About two out of five American households have disconnected their home phones and rely solely on cell service to stay in touch with the world. If you're thinking of joining the mobile-only movement, though, you might want to reconsider: Here are five reasons to stick with a home phone, whether it's a landline (traditional copper-wire connection) or VoIP (voice over Internet protocol) service from your cable company.
In our tests, voice quality for talking and listening on a cordless home phone was generally better than that of the best cell phones—important if you suffer from hearing loss, your household is noisy, or you spend a lot of time on the phone, especially in a home office.
Cell phones use a GPS-based method to report your location in a 911 emergency. That's fine when you're on the road, but if you live in a high-rise building, it won't indicate which floor you're on. A home phone is connected to your address, including the apartment number, so the 911 operator knows exactly where to send help even if you can't talk.
Also, a phone with a corded base can work during a power outage, as long as it's connected to a conventional landline or VoIP service with battery backup.
Another advantage: Home-security systems generally require a home phone connection to monitor fire- and burglar-alarm sensors. If you don't have one, certain alarm companies will install a special device that communicates with their office via a cellular connection, but that will cost extra.
Dropping a phone line from a triple-play telecom bundle might save you as little as $5 or so a month. That's because the discount for an Internet and TV double play is usually less than for a triple play with phone service. In a recent survey, about 40 percent of Consumer Reports readers who thought about switching telecom services kept the phone as part of a bundle because of the skimpy savings.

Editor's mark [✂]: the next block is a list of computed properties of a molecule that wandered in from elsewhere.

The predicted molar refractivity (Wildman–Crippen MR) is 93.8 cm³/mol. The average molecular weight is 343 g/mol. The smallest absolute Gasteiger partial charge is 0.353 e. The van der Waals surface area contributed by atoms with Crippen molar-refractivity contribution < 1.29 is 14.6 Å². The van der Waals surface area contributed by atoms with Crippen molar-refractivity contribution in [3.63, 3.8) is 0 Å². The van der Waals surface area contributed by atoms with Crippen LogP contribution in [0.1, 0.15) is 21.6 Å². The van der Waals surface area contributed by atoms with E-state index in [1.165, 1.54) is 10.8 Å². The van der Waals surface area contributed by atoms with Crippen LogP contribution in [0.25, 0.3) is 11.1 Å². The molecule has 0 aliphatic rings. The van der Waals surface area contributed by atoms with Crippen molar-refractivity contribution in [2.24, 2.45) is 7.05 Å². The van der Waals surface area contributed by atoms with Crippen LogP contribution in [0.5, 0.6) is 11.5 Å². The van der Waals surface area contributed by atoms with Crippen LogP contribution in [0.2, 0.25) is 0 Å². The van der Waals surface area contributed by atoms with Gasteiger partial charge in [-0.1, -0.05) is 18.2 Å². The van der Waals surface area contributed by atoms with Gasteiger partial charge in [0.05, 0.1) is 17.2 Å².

For more information on the best home phones, see our cordless phone buying guide and Ratings.
Some new cordless phones can stand in for your cell phone. By placing a cell phone near the cordless phone's base, you can access your wireless service using Bluetooth technology and use a cordless handset to make or take cell calls. In addition to the convenience of using one handset for all of your calls, you might get better cell-phone reception at home. For example, if you don't get cell service in your basement, you might be able to make or take cell calls from there using a cordless handset.
If you're less than impressed with your old cordless phone, maybe it's just time for an upgrade. New models have lots of convenience features, like big, soft-touch buttons, easy-to-read displays, and backlighting that's great in a dim room. Talking caller ID announces the caller's name or number, so you don't have to find a phone to see who's calling. A voice mail indicator lights up when there's a message on phone company voice mail. A built-in answering machine is handy for screening calls.
DECT (Digital Enhanced Cordless Telecommunications) technology provides loud, crystal clear sound with nary a crackle, with little if any interference from devices such as microwave ovens, which use other frequencies. DECT phones also tend to have relatively long talk times, so you won't run out of juice in the middle of ordering takeout. Some models support up to 12 handsets from one base, and handsets can be used as close-range walkie-talkies in large houses.